In evaluations, Draper & Brown reports over 85% of students attempted to work on and answer questions if a GRS was used, compared to only half that number if “hands-up” responses were sought. (S. Draper, & M. Brown, Increasing interactivity in lectures using an electronic voting system, Blackwell Publishing Ltd 2004 Journal of Computer Assisted Learning 20, pp81–94.)
The typical mode of use here is that the teacher stops lecturing, asks a question, waits while learners respond to the question using the GRS, and then continues the lecture making use of the aggregated responses displayed. Cutts, being a professor of computer science education has written his own software that allows students to ‘vote’ if they are confused or bored. At scale this represents the voice of the individual and the group. On a basic level the Learner has spoken and hopefully initiated a response from the teacher. However, more sophisticated feedback is possible. Text responses could be aggregated and voted on, thus determining more specific data on the learner’s responses. It is an easy step from this to alleviate the Monitoring Progress impediment. Response Relevance will still be a problem, but Cutts points out that the data collected by the GRS (which is usually intended only for the teachers so that they can identify bottlenecks and attrition points of student comprehension and then alter their lecture for next time), can be released to students afterwards replete with lecture notes, so students can put the two together to proactively construct new learnings. Students can revisit difficult points and see how other students negotiated them, or ask further questions of their peers via a forum or follow up groups.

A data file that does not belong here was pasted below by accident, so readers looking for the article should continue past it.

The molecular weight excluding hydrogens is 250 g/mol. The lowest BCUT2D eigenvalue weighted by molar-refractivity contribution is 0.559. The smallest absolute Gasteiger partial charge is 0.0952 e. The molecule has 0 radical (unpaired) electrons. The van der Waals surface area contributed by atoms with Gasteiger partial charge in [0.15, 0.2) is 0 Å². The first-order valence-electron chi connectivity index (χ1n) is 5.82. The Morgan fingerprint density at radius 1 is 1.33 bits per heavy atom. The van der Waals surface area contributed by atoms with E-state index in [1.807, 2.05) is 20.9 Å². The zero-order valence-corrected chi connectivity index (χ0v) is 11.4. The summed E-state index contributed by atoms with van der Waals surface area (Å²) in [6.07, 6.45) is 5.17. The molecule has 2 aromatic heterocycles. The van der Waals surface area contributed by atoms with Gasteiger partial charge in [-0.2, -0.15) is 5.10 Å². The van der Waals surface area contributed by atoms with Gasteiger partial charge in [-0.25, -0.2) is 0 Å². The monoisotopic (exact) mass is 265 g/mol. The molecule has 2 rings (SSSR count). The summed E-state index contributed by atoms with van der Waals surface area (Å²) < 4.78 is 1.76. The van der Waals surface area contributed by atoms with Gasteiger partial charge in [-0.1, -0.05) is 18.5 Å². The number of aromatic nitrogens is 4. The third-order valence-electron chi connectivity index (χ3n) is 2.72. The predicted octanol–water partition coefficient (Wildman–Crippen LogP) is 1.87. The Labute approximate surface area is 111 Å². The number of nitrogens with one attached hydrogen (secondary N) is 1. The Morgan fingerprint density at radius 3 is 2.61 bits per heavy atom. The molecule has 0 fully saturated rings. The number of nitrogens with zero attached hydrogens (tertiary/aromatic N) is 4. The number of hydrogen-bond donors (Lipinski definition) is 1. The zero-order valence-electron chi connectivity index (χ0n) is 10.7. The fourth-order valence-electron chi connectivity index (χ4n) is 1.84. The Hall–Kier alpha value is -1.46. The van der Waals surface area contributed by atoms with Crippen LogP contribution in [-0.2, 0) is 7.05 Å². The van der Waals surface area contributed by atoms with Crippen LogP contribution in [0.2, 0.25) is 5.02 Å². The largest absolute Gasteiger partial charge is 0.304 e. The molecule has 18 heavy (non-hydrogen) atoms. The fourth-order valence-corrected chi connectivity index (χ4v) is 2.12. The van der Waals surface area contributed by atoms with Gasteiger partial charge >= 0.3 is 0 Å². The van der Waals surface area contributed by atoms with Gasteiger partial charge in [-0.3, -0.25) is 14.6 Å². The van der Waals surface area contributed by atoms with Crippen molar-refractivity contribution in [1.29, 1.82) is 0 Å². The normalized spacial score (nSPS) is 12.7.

By giving out handouts augmented with response graphs and other GRS conclusions, the students can chart how their under the radar dialogue changed the tutors response in the lecture. Using the same data the tutor can supplement it with further FAQs, reading lists or learning guides for those students.
In my teaching context of a handful of students I find it surprising that I deal with the same impediments (although probably not so acutely) as a grand lecture theatre set up in Glasgow’s mighty Computer Science department (where Cutts et al hails from!). That’s partly because the media space is built to promote efficient lectures, not dialogue. The cost of some GRS system would not be economical for our media labs of 24 seats, but using students’ smartphones might be worthy of experiment.
According to Cutts, the impediments to effective dialogue can be assuaged if not nullified by GRS or anonymous interactive technology, but just as importantly the collected data can be used constructively AFTER the lecture too by both learners and teachers. Intriguingly, this tech can be like a non-disruptive back channel, hidden below the surface. It won’t disrupt the lecture, merely, if the teacher wants, nudge it in new directions.